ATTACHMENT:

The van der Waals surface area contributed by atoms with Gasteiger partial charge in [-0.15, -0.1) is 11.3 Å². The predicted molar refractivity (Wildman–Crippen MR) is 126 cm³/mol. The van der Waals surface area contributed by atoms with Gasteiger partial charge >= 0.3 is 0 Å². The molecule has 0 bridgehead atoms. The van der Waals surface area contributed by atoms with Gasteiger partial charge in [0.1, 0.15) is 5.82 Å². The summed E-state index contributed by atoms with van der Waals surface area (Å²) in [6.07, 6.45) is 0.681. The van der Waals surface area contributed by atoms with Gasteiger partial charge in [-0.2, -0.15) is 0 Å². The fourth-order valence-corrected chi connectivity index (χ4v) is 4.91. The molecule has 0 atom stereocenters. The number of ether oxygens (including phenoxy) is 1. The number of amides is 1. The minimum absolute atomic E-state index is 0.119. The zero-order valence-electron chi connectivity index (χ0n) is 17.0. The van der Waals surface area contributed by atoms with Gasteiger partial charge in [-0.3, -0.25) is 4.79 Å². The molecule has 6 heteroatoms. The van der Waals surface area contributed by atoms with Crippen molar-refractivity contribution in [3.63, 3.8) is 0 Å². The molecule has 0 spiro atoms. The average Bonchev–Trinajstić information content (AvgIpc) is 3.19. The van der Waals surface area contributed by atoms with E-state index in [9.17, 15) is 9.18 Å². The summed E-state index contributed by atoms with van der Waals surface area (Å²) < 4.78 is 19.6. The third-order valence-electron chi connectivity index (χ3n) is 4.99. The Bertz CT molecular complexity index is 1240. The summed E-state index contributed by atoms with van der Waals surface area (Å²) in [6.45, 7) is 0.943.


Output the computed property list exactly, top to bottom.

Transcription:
The van der Waals surface area contributed by atoms with Gasteiger partial charge in [-0.15, -0.1) is 11.3 Å². The predicted molar refractivity (Wildman–Crippen MR) is 126 cm³/mol. The van der Waals surface area contributed by atoms with Gasteiger partial charge >= 0.3 is 0 Å². The molecule has 0 bridgehead atoms. The van der Waals surface area contributed by atoms with Gasteiger partial charge in [0.1, 0.15) is 5.82 Å². The summed E-state index contributed by atoms with van der Waals surface area (Å²) in [6.07, 6.45) is 0.681. The van der Waals surface area contributed by atoms with Gasteiger partial charge in [-0.2, -0.15) is 0 Å². The fourth-order valence-corrected chi connectivity index (χ4v) is 4.91. The molecule has 0 atom stereocenters. The number of ether oxygens (including phenoxy) is 1. The number of amides is 1. The minimum absolute atomic E-state index is 0.119. The zero-order valence-electron chi connectivity index (χ0n) is 17.0. The van der Waals surface area contributed by atoms with Gasteiger partial charge in [-0.3, -0.25) is 4.79 Å². The molecule has 6 heteroatoms. The van der Waals surface area contributed by atoms with Crippen molar-refractivity contribution in [3.63, 3.8) is 0 Å². The molecule has 0 spiro atoms. The average Bonchev–Trinajstić information content (AvgIpc) is 3.19. The van der Waals surface area contributed by atoms with E-state index in [9.17, 15) is 9.18 Å². The summed E-state index contributed by atoms with van der Waals surface area (Å²) < 4.78 is 19.6. The third-order valence-electron chi connectivity index (χ3n) is 4.99. The Bertz CT molecular complexity index is 1240. The summed E-state index contributed by atoms with van der Waals surface area (Å²) in [6.45, 7) is 0.943.